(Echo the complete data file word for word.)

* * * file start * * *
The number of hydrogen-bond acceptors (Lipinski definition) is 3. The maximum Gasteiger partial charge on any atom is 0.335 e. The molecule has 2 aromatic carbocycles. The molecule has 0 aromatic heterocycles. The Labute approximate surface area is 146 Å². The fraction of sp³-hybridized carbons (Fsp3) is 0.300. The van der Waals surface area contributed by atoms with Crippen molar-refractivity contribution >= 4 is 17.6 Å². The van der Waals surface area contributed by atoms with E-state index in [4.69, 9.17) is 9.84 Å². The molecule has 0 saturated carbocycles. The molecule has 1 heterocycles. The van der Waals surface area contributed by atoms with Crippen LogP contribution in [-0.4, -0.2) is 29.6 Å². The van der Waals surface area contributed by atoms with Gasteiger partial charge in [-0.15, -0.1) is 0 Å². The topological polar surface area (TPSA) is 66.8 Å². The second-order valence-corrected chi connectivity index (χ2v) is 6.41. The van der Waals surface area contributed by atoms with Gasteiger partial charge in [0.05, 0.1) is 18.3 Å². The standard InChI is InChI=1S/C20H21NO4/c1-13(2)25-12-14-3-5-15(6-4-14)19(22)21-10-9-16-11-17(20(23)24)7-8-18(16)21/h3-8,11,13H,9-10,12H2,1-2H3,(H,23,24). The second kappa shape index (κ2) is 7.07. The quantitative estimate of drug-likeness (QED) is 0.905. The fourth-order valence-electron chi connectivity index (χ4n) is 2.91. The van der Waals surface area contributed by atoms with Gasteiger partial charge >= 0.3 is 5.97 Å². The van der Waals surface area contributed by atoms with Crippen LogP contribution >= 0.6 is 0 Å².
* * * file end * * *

The number of hydrogen-bond acceptors (Lipinski definition) is 3. The maximum Gasteiger partial charge on any atom is 0.335 e. The molecule has 2 aromatic carbocycles. The molecule has 0 aromatic heterocycles. The Labute approximate surface area is 146 Å². The fraction of sp³-hybridized carbons (Fsp3) is 0.300. The van der Waals surface area contributed by atoms with Crippen molar-refractivity contribution >= 4 is 17.6 Å². The van der Waals surface area contributed by atoms with E-state index in [4.69, 9.17) is 9.84 Å². The molecule has 0 saturated carbocycles. The molecule has 1 heterocycles. The van der Waals surface area contributed by atoms with Crippen LogP contribution in [-0.4, -0.2) is 29.6 Å². The van der Waals surface area contributed by atoms with Gasteiger partial charge in [-0.15, -0.1) is 0 Å². The topological polar surface area (TPSA) is 66.8 Å². The second-order valence-corrected chi connectivity index (χ2v) is 6.41. The van der Waals surface area contributed by atoms with Gasteiger partial charge in [0.05, 0.1) is 18.3 Å². The standard InChI is InChI=1S/C20H21NO4/c1-13(2)25-12-14-3-5-15(6-4-14)19(22)21-10-9-16-11-17(20(23)24)7-8-18(16)21/h3-8,11,13H,9-10,12H2,1-2H3,(H,23,24). The second kappa shape index (κ2) is 7.07. The quantitative estimate of drug-likeness (QED) is 0.905. The fourth-order valence-electron chi connectivity index (χ4n) is 2.91. The van der Waals surface area contributed by atoms with Gasteiger partial charge >= 0.3 is 5.97 Å². The van der Waals surface area contributed by atoms with Crippen LogP contribution >= 0.6 is 0 Å².